He had been working steadily for some weeks, well enough satisfied on the whole with the daily progress, glad to awake in the morning, and to read over what he had written on the night before. The new year opened with faint and heavy weather and a breathless silence in the air, but in a few days the great frost set in. Soon the streets began to suggest the appearance of a beleaguered city, the silence that had preceded the frost deepened, and the mist hung over the earth like a dense white smoke. Night after night the cold increased, and people seemed unwilling to go abroad, till even the main thoroughfares were empty and deserted, as if the inhabitants were lying close in hiding. It was at this dismal time that Lucian found himself reduced to impotence. There was a sudden break in his thought, and when he wrote on valiantly, hoping against hope, he only grew more aghast on the discovery of the imbecilities he had committed to paper. He ground his teeth together and persevered, sick at heart, feeling as if all the world were fallen from under his feet, driving his pen on mechanically, till he was overwhelmed. He saw the stuff he had done without veil or possible concealment, a lamentable and wretched sheaf of verbiage, worse, it seemed, than the efforts of his boyhood. He was not longer tautological, he avoided tautology with the infernal art of a leader-writer, filling his wind bags and mincing words as if he had been a trained journalist on the staff of the Daily Post. There seemed all the matter of an insufferable tragedy in these thoughts; that his patient and enduring toil was in vain, that practice went for nothing, and that he had wasted the labor of Milton to accomplish the tenth-rate. Unhappily he could not "give in"; the longing, the fury for the work burnt within him like a burning fire; he lifted up his eyes in despair.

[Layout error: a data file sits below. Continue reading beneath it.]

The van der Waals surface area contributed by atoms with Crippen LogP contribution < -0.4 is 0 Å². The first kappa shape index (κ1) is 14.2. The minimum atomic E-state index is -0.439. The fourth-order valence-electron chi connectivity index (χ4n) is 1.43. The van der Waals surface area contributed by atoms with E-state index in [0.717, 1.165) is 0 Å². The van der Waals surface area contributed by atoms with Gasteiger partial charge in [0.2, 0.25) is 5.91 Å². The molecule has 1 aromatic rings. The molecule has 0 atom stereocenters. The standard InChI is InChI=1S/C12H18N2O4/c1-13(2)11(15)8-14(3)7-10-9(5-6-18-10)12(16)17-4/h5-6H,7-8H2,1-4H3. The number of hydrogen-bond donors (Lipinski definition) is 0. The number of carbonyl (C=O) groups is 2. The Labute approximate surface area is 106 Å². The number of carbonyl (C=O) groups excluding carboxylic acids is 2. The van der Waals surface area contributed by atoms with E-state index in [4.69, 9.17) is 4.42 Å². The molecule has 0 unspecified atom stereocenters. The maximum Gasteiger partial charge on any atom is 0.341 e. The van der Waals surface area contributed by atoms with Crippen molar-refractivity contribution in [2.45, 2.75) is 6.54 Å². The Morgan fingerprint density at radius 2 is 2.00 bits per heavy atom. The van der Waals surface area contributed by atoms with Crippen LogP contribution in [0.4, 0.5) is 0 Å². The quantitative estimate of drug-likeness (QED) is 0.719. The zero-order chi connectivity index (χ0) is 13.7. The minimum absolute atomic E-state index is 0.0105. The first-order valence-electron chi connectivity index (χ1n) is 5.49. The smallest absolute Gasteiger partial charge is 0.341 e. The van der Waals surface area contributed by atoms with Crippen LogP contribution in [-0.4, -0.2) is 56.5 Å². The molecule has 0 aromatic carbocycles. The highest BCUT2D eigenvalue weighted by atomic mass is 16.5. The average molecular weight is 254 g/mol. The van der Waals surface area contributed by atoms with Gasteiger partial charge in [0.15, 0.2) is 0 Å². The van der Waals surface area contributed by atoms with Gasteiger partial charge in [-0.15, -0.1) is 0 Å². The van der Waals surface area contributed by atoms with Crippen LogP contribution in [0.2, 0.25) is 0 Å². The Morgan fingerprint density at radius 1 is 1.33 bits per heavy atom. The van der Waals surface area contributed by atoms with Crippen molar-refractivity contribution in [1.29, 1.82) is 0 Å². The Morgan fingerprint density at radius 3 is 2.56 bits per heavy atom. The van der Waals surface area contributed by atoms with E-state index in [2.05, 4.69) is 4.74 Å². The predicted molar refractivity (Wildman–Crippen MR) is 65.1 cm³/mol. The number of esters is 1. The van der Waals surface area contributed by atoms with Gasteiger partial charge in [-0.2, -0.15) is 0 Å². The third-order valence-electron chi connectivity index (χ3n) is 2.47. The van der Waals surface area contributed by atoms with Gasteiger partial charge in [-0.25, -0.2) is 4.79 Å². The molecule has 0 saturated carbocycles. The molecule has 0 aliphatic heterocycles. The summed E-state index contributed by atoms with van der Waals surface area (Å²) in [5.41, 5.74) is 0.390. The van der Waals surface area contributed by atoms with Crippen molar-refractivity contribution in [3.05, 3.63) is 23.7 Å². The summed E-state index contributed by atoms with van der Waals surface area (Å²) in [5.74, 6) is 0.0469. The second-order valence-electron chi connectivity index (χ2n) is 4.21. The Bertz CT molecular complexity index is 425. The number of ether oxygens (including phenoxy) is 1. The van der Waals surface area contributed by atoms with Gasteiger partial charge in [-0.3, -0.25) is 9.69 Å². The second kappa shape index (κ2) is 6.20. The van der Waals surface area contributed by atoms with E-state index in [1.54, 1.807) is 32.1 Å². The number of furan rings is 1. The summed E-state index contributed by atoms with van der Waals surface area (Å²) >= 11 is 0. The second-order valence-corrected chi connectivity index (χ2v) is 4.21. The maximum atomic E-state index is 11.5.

It was then, while he knew that no one could help him, that he languished for help, and then, though he was aware that no comfort was possible, he fervently wished to be comforted. The only friend he had was his father, and he knew that his father would not even understand his distress. For him, always, the printed book was the beginning and end of literature; the agony of the maker, his despair and sickness, were as accursed as the pains of labor. He was ready to read and admire the work of the great Smith, but he did not wish to hear of the period when the great Smith had writhed and twisted like a scotched worm, only hoping to be put out of his misery, to go mad or die, to escape somehow from the bitter pains. And Lucian knew no one else. Now and then he read in the paper the fame of the great litterateurs; the Gypsies were entertaining the Prince of Wales, the Jolly Beggars were dining with the Lord Mayor, the Old Mumpers were mingling amicably and gorgeously with the leading members of the Stock Exchange. He was so unfortunate as to know none of these gentlemen, but it hardly seemed likely that they could have done much for him in any case. Indeed, in his heart, he was certain that help and comfort from without were in the nature of things utterly impossible, his ruin and grief were within, and only his own assistance could avail. He tried to reassure himself, to believe that his torments were a proof of his vocation, that the facility of the novelist who stood six years deep in contracts to produce romances was a thing wholly undesirable, but all the while he longed for but a drop of that inexhaustible fluency which he professed to despise.